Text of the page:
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Worthington Soccer Coaching Tips

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50 Coaching drills

50 Coaching drills. Complete soccer coaching guide. 50 Soccer Drills, Exercises and Tips for Better Coaching

I feel these activities are suitable because they’ve been tried and tested by many soccer coaches and teams. You’ll notice that this is a collection of material gathered from my experience as a coach, my summer soccer camp experiences, talking with other coaches, and from coaches who subscribe to my

soccer newsletter available at finesoccer.com.

In addition to specific drills, there are many activities designed to be used as scrimmages at the end of practice. I highly recommend spending some time during or towards the end of your practice to play games that include the skills your players were working on. The kids will have more fun and you will be

surprised at how the carry over from practicing these skills in a small or adapted version of the game improves the players overall real soccer game performance. I hope you find these activities helpful, fun, and effective in achieving your desire to have the best team you can have. As you begin to try them, I would enjoy hearing your feedback regarding which ones you found most helpful as well as the ones the kids liked to do the most.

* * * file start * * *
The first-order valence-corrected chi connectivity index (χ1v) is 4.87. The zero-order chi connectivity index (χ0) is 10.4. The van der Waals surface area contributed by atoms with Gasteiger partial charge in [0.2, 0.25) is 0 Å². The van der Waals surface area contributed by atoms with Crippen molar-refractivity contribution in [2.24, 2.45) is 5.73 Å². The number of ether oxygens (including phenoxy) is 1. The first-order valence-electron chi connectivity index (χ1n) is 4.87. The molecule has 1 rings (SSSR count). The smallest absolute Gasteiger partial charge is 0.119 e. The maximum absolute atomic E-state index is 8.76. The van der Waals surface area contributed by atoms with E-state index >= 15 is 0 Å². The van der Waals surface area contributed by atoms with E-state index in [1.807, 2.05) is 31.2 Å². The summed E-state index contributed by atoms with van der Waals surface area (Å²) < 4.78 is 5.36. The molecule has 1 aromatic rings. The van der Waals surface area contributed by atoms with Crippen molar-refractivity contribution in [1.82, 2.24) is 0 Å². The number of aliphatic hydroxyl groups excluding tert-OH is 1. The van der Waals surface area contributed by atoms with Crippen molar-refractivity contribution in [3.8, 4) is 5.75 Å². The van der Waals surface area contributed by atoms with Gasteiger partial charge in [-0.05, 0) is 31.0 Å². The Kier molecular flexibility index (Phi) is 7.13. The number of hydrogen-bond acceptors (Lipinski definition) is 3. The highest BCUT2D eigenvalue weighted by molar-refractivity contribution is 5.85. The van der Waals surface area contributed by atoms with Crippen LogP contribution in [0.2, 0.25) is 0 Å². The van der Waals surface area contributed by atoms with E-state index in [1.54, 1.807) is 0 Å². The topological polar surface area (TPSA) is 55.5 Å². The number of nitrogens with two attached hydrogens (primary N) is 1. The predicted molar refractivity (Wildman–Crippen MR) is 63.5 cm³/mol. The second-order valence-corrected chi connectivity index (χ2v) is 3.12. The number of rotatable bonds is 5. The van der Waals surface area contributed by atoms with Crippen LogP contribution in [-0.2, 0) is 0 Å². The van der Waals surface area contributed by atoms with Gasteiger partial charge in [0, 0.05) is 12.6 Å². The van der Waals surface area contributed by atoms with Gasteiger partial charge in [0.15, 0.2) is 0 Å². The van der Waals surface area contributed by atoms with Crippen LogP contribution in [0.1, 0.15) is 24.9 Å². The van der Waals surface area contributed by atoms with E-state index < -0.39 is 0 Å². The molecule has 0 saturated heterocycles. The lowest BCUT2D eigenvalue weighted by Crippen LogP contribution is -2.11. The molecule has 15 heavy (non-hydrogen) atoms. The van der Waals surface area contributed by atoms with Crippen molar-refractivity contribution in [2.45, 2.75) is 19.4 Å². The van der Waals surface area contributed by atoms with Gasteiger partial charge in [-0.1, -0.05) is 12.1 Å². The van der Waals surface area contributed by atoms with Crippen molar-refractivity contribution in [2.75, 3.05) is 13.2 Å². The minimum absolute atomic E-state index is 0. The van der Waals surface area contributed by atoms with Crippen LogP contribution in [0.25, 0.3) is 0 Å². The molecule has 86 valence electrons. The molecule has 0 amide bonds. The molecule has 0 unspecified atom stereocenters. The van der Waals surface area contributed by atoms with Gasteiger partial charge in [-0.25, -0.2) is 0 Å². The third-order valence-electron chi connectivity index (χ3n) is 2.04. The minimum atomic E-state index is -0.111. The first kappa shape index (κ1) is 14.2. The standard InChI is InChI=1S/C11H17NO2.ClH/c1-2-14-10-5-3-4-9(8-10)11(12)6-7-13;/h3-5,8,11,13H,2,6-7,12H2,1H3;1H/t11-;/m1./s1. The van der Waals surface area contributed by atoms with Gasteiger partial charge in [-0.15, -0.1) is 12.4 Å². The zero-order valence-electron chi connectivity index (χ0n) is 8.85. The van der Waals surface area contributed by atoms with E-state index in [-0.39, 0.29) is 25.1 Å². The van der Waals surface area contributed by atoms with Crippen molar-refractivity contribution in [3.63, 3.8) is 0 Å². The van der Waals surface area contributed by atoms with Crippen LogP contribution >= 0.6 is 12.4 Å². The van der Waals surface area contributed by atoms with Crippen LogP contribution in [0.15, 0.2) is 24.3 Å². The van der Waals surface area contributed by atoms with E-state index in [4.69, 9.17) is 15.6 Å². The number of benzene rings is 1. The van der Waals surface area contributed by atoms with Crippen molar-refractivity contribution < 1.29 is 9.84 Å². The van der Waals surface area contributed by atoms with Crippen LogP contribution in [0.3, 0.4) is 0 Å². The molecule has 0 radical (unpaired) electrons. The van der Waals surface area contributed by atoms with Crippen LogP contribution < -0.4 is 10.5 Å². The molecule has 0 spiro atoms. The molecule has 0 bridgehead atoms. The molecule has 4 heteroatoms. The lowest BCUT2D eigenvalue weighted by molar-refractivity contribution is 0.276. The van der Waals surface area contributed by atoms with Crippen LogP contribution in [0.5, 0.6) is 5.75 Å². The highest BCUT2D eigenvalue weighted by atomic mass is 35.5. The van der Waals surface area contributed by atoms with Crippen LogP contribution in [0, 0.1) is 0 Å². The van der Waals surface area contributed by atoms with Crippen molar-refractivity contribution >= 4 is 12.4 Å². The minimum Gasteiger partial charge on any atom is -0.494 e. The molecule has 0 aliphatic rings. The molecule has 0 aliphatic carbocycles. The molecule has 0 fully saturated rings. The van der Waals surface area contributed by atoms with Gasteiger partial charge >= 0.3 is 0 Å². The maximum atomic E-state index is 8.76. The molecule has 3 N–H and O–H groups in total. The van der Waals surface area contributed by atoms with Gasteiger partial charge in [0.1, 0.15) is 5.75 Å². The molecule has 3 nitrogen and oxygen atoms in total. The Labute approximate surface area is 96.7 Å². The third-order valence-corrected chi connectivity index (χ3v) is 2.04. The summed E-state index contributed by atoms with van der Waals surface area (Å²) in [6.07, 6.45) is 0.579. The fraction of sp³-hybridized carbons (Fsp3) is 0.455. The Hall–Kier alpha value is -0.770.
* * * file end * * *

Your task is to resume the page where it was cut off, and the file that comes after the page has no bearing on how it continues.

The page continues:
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Worthington soccer coaching tips

  • Nigel Worthington is former manager of the Nothern Ireland Men's national team. As a player, he was a left full back and occasional left midfielder, playing the majority of his club football for Sheffield Wednesday. As an international player, he is Northern Ireland's 9th most capped player with 66 appearances.

Nigel Worthington on The Coach Show

Worthington began his managerial career as player-manager of Blackpool in 1997 before he succeeded Hamilton as manager of Norwich City in 2000. He guided Norwich to the Premier League in the 2003–04 season but left just over two years afterwards, having failed to keep them in the top-flight in 2005. He was briefly caretaker manager of Leicester City in 2007 prior to starting his current role as manager of Northern Ireland.